I've decided to just get a Centrino 6235 2x2 MIMO (22nm) card instead of taking a risk, time and effort on hunting down the Centrino 6300 model 633ANHMWEBC (22nm) which may still turn out to be 32nm. Plus the Centrino 6235 has been confirmed working with the latest white-list BIOS I have on the laptop and has the Bluetooth 4.0 integrated in which I can make use of paired with my Bluetooth mouse (most likely BT 3.0) since my laptop's on-board Bluetooth module is only BT 2.1. Besides, the Linksys E4200 router upgrade should provide better signal strength and throughput over my current WNDR3700 on both 2.4 and 5Ghz band even on a 2x2 MIMO card.

    PS:

    If any does however decides to use the guide above to get a 22nm version of the Centrino 6300 WiFi card and is successful (SoftAP runs at 5Ghz) then please reply/update to the thread to let others on NBRF know.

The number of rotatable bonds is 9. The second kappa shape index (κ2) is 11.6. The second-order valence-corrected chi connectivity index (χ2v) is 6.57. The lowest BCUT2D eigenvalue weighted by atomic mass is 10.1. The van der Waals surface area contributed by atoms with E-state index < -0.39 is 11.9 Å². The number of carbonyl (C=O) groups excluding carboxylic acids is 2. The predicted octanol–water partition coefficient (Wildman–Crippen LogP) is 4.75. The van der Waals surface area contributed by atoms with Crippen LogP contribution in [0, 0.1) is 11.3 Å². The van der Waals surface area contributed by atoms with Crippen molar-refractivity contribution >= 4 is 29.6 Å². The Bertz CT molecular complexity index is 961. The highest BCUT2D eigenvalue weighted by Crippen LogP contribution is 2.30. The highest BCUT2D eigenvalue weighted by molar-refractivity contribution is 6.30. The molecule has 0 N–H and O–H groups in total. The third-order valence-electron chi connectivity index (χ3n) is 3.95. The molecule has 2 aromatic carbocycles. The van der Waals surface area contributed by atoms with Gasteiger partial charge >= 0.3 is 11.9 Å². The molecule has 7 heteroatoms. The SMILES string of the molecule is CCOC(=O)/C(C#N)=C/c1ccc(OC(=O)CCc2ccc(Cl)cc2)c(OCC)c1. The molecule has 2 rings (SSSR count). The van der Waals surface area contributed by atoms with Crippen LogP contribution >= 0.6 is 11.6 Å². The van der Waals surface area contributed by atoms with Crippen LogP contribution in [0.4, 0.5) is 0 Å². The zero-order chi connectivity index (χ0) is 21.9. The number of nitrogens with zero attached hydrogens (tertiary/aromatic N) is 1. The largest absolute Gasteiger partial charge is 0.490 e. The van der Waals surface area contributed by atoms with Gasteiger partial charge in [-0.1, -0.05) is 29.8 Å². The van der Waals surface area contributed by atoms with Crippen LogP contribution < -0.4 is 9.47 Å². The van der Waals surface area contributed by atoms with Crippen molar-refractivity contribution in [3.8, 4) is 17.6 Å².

4. Aluminum

    Aluminum Notebook Consultant

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    The process node only refers to the CPU, not the wifi chips, nor the PCH or anything else.

    I can guarantee you none of the current intel wifi chipsets are manufactured on the 22nm process.
    Its highly likely that they have not changed within the same product generation, and a better than good chance that (for example) the 5k and 6k series are on the same node.

    You might be surprised, but I would not, that they are probably quite a few nodes behind. This is pretty standard for intel with its other chips (PCH, NICs, etc) as they keep their older (paid-for) factories working while moving their bread and butter to the latest and greatest.
    130, 90 or 65nm would be likely, this article seems to indicate 90nm.